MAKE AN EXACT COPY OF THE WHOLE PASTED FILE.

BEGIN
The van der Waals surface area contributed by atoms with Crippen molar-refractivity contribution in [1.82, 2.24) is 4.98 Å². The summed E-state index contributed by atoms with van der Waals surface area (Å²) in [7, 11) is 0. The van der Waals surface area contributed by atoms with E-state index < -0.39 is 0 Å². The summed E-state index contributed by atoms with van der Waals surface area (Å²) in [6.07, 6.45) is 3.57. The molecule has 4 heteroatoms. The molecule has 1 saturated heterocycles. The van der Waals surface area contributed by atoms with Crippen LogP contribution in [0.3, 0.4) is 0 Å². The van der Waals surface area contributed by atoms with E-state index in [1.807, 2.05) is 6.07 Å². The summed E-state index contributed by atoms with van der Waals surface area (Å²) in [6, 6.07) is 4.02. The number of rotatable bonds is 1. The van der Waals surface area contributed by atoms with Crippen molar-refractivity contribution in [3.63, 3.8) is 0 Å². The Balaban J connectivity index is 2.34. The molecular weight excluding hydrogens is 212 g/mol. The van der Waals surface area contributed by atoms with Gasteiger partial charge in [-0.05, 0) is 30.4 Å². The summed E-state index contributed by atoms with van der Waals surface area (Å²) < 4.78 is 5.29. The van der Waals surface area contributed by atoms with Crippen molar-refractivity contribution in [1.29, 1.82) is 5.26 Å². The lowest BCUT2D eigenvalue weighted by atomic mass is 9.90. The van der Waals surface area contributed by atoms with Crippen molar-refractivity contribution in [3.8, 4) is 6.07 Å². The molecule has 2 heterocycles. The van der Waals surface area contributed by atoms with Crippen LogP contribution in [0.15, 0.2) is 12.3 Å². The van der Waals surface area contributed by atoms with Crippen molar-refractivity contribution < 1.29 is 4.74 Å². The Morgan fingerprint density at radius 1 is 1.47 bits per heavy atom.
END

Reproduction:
The van der Waals surface area contributed by atoms with Crippen molar-refractivity contribution in [1.82, 2.24) is 4.98 Å². The summed E-state index contributed by atoms with van der Waals surface area (Å²) in [7, 11) is 0. The van der Waals surface area contributed by atoms with E-state index < -0.39 is 0 Å². The summed E-state index contributed by atoms with van der Waals surface area (Å²) in [6.07, 6.45) is 3.57. The molecule has 4 heteroatoms. The molecule has 1 saturated heterocycles. The van der Waals surface area contributed by atoms with Crippen LogP contribution in [0.3, 0.4) is 0 Å². The van der Waals surface area contributed by atoms with E-state index in [1.807, 2.05) is 6.07 Å². The summed E-state index contributed by atoms with van der Waals surface area (Å²) in [6, 6.07) is 4.02. The number of rotatable bonds is 1. The van der Waals surface area contributed by atoms with Crippen molar-refractivity contribution in [3.63, 3.8) is 0 Å². The Balaban J connectivity index is 2.34. The molecular weight excluding hydrogens is 212 g/mol. The van der Waals surface area contributed by atoms with Gasteiger partial charge in [-0.05, 0) is 30.4 Å². The summed E-state index contributed by atoms with van der Waals surface area (Å²) < 4.78 is 5.29. The van der Waals surface area contributed by atoms with Crippen molar-refractivity contribution in [1.29, 1.82) is 5.26 Å². The lowest BCUT2D eigenvalue weighted by atomic mass is 9.90. The van der Waals surface area contributed by atoms with Crippen molar-refractivity contribution in [3.8, 4) is 6.07 Å². The molecule has 2 heterocycles. The van der Waals surface area contributed by atoms with Crippen LogP contribution in [0.15, 0.2) is 12.3 Å². The van der Waals surface area contributed by atoms with Crippen molar-refractivity contribution < 1.29 is 4.74 Å². The Morgan fingerprint density at radius 1 is 1.47 bits per heavy atom.